Recycling process turns used gum into new products
A UK company has developed an innovative recycling system to reduce chewing gum waste and create a new sustainable compound for the rubber and plastic industry.
From plastics to food waste, there is an ever-growing amount of materials that can be recycled. Now, a United Kingdom-based company, Gumdrop Ltd, has developed a new process called Gum-tec. With this new method you can recycle all types of chewing gum into new products, including wellington boots, mobile phone covers, stationary and packaging. Gumdrop claims that it currently costs around GBP 150 million a year to remove chewing gum litter from the UKs streets. The company hopes to reduce this by offering people a better way to dispose of their gum than throwing it on the ground.
Gumdrop uses a closed-loop recycling model. The company manufactures the Gumdrop, and Gumdrop on-the-go – round, pink receptacles for disposing of gum. The gumdrop bin can be wall or post mounted, while the gumdrop on the go is a personal waste receptacle that fits on a keychain. Chewers place their used gum into the plastic bubbles when they are done chewing. Once full, the bins, along with their contents of waste gum, are recycled and processed to manufacture new Gumdrops, and the cycle starts again. Organizations, businesses and towns that want to use the system are charged a yearly fee which includes pick-up of the full bins.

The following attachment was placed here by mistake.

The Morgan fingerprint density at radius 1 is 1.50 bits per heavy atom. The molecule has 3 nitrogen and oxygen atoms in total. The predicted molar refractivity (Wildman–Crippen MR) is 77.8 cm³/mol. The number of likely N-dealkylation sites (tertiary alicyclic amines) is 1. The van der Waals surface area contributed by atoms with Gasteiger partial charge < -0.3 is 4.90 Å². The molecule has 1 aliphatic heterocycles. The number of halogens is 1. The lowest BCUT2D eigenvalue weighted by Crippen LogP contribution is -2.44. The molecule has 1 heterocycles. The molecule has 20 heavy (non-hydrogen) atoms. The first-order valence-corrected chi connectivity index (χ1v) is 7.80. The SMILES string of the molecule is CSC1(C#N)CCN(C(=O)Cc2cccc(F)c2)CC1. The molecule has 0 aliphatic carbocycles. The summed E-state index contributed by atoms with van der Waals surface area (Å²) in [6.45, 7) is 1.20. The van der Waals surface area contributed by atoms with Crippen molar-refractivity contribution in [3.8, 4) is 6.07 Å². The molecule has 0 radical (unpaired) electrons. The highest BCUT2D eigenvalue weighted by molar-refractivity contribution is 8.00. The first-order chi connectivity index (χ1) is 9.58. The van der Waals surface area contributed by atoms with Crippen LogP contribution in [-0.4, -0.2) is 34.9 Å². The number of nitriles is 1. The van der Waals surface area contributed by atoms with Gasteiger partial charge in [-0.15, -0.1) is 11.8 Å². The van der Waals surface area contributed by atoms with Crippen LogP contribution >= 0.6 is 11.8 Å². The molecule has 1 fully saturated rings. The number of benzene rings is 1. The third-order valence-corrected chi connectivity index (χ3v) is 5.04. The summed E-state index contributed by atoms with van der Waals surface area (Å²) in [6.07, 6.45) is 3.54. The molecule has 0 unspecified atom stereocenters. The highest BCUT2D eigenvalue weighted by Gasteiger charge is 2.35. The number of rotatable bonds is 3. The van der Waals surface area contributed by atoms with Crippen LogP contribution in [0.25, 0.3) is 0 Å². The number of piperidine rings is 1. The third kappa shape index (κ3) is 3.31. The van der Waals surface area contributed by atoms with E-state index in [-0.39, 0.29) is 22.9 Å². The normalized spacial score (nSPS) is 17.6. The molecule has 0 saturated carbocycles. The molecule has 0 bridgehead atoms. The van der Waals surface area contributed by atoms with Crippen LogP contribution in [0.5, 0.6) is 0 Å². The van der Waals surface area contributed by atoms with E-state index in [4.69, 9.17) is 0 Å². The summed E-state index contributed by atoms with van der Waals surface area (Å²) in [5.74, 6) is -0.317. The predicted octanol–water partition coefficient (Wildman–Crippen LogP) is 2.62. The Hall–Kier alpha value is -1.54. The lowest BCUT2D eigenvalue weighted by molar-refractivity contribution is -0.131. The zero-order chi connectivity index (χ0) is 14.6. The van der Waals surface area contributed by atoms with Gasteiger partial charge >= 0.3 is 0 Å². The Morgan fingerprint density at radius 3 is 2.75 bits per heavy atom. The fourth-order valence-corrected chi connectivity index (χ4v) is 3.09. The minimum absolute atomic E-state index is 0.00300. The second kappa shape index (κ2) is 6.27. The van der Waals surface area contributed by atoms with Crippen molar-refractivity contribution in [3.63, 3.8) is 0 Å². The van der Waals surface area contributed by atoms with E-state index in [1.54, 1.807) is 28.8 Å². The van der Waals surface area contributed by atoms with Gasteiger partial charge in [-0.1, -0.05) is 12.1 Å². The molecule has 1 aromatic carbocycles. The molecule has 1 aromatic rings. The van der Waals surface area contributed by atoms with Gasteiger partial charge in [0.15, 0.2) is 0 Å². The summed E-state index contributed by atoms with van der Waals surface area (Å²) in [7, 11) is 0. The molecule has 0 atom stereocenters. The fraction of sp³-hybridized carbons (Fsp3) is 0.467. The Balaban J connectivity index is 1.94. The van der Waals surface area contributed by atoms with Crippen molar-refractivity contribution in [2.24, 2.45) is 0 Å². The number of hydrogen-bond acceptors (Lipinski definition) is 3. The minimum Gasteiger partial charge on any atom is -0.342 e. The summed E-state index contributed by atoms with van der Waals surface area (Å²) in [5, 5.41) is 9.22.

Gumdrop also works with companies to produce items to order made out of the recycled gum. Some products are already available on their website include pencils, Frisbees and boomerangs and sports cones. All products can be branded with a company logo and manufactured in almost any color except for transparent. The company also provides educational materials and tools to help customers have a successful launch of the system. At Springwise, we have already seen a host of innovations for turning waste items into useful new objects, from sports equipment to luxury paper. What other uses could there be for recycled gum?
14th March 2018